Do you have switches and you don't know what they do?


This can happen for different reasons. If you have a newer-built house that you bought new or used, sometimes homeowners don't realize they have a Christmas circuit. There would be receptacle outlets (commonly known as plugs) up under the eaves under the rain gutters of the house. Without any lights plugged in, if you turned on the switch, nothing would happen. I try to install those switches inside a front closet so that the other 11 months of the year people don't turn on a switch not realizing it is the Christmas circuit switch. One way to figure this out easily is to look in your electrical panel directory and see if you have a circuit listed as x-mas or Christmas. Lastly, you can plug a receptacle tester in the receptacle you suspect might be controlled by a switch and see if the tester lights up when you turn the switch on.
Another reason you might have switches you can't figure out is that if you have a room without a light in the ceiling, and there is a switch on the wall, you have a switched receptacle. This means that one or more of the receptacles in that room is wired so that half of the receptacle works when you turn on the switch. Usually it is the top half of the switch, but not always. The other half is hot all the time. Code states that you must have a light in the room or have switch receptacles so a lamp may be used and turned on with the switch for room lighting. A common mistake that can happen when receptacles are changed out over time is that people forget to break the tab on the hot side of the receptacle, see photo below. If you forget to do this, both halves of the plug will be hot all the time and essentially the switch won't work.


Another scenario is there are times where lighting gets deleted and the switch remains in the wall. This is not code. If a switch is deleted, a blank plate or insert should be installed to minimize confusion. An insert is a plastic plug that is the same size and color as the switch and is flush to the plate. This is also pleasing to the eye in situations where you have multiple switches and a blank cover plate is not applicable.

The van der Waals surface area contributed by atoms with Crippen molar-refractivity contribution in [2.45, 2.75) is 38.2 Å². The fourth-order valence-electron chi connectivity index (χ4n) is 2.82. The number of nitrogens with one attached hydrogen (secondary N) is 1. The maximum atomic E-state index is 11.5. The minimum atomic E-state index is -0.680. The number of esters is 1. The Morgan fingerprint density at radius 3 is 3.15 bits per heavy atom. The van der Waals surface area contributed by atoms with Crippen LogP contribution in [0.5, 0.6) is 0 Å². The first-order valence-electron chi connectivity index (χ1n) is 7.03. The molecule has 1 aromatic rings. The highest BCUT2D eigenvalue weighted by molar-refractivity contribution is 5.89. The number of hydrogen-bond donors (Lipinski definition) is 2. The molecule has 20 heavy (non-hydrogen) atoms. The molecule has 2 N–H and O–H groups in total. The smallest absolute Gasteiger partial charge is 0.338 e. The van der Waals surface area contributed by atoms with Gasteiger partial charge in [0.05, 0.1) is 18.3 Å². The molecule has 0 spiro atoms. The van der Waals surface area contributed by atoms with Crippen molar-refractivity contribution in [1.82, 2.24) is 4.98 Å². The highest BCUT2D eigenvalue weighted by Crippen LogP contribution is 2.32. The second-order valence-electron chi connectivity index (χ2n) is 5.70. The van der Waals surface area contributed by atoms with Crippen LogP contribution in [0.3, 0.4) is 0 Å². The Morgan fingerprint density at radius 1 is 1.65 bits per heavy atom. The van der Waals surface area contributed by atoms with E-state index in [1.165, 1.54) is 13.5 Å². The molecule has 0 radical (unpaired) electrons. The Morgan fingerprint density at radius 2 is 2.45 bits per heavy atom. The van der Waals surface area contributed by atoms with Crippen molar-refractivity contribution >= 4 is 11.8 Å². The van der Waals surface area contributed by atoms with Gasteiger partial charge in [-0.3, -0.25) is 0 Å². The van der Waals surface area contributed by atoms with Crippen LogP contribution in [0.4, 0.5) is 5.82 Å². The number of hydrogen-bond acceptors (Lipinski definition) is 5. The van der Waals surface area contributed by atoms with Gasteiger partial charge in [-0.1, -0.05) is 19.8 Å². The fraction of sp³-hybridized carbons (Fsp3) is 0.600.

Yet another scenario is that it is very possible that the light bulb is burned out. This happens more times than you think. I got a call one day from someone telling me that one of their pendant lights over the kitchen island was not working and they had a large group of people coming the next day and desperately needed it fixed. The first thing I asked was if they had tried to change the light bulb. Of course the answer was yes. The customer explained that they had gone through a drawer and a handful of bulbs. The next thing I asked them to do very calmly was to please take the bulb out that is currently working and try it in the other fixture. There was a long pause on the phone, the next thing I heard was a bunch of incoherent rambling followed by "thank you very much, problem solved." All the bulbs in the drawer were bad and nobody threw them out. This happens so often I decided to write about it. Funny story and I saved the customer money and a trip charge. All in a day's work from the phone!

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Tuesday, 16 July 2019
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